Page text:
(Smithsonian Magazine) The first extensive written account of King Arthur came around 1138, when historian Geoffrey of Monmouth wrote History of the Kings of Britain. Even at the time, Monmouth’s story was not accepted by many other scholars of his day. But over the centuries, the tale of Arthur, Merlin, Lancelot and Guinevere has gained its place in popular imagination, even if evidence for their existence remains elusive.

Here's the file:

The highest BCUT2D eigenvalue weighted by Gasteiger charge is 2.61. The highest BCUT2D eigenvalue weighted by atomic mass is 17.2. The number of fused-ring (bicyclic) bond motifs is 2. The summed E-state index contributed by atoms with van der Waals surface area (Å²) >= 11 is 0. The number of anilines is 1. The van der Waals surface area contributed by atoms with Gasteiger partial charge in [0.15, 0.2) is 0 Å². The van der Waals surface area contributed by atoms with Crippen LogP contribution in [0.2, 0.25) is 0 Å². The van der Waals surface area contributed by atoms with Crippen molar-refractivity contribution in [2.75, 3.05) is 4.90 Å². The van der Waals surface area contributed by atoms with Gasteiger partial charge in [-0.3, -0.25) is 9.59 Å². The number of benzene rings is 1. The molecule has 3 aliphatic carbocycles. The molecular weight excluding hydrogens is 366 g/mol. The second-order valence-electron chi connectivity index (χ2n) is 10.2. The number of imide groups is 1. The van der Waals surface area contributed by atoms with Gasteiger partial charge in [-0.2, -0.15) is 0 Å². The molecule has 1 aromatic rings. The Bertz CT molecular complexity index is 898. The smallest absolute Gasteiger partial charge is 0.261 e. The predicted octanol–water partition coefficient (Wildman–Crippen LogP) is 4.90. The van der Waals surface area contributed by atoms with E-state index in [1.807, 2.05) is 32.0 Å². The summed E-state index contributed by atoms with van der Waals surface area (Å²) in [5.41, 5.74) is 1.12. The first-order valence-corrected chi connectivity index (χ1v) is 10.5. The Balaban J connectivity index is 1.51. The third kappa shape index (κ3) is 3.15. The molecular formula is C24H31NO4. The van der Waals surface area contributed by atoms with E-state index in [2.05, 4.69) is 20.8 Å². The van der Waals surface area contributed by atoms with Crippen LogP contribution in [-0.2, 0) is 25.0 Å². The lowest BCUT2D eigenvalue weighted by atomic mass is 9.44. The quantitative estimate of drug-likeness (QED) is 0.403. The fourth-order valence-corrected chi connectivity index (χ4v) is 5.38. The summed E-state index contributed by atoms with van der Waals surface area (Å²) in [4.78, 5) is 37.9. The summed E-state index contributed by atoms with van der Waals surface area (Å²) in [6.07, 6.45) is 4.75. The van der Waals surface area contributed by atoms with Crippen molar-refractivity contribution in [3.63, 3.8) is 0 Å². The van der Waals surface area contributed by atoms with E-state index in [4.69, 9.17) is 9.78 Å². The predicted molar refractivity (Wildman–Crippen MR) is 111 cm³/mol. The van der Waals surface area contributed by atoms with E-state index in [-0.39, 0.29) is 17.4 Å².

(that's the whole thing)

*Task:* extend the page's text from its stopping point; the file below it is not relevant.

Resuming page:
But a new structure uncovered on the Tintagel peninsula in Cornwall adds a tiny sliver of credence to the Arthur legend. According to David Keys at the Independent, archaeologists are working to uncover a large palace with three-foot wide stone walls and flagstone floors in the area that Monmouth claimed was Arthur’s birthplace (or at least where he was conceived). The palace was likely built in the 6th century and is the most substantial structure from the dark ages uncovered in Britain to date.